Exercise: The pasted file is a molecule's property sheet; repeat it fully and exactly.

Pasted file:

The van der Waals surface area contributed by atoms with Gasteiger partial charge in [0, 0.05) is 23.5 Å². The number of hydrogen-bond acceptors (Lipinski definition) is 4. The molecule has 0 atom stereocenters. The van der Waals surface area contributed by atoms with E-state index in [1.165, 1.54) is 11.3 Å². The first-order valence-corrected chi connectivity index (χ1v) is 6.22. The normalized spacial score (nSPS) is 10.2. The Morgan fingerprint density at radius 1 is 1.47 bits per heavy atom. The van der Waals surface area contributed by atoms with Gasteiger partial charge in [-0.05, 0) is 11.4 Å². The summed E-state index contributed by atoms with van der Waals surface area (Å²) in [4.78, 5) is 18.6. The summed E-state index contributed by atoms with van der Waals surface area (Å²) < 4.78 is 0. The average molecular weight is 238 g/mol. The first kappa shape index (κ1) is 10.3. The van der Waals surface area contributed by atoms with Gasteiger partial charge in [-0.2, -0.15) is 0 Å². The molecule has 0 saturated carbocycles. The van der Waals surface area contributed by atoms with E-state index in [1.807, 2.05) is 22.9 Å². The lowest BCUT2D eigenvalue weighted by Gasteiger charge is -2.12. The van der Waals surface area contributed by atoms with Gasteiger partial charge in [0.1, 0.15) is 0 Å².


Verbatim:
The van der Waals surface area contributed by atoms with Gasteiger partial charge in [0, 0.05) is 23.5 Å². The number of hydrogen-bond acceptors (Lipinski definition) is 4. The molecule has 0 atom stereocenters. The van der Waals surface area contributed by atoms with E-state index in [1.165, 1.54) is 11.3 Å². The first-order valence-corrected chi connectivity index (χ1v) is 6.22. The normalized spacial score (nSPS) is 10.2. The Morgan fingerprint density at radius 1 is 1.47 bits per heavy atom. The van der Waals surface area contributed by atoms with Gasteiger partial charge in [-0.05, 0) is 11.4 Å². The summed E-state index contributed by atoms with van der Waals surface area (Å²) in [4.78, 5) is 18.6. The summed E-state index contributed by atoms with van der Waals surface area (Å²) < 4.78 is 0. The average molecular weight is 238 g/mol. The first kappa shape index (κ1) is 10.3. The van der Waals surface area contributed by atoms with Gasteiger partial charge in [-0.2, -0.15) is 0 Å². The molecule has 0 saturated carbocycles. The van der Waals surface area contributed by atoms with E-state index in [1.807, 2.05) is 22.9 Å². The lowest BCUT2D eigenvalue weighted by Gasteiger charge is -2.12. The van der Waals surface area contributed by atoms with Gasteiger partial charge in [0.1, 0.15) is 0 Å².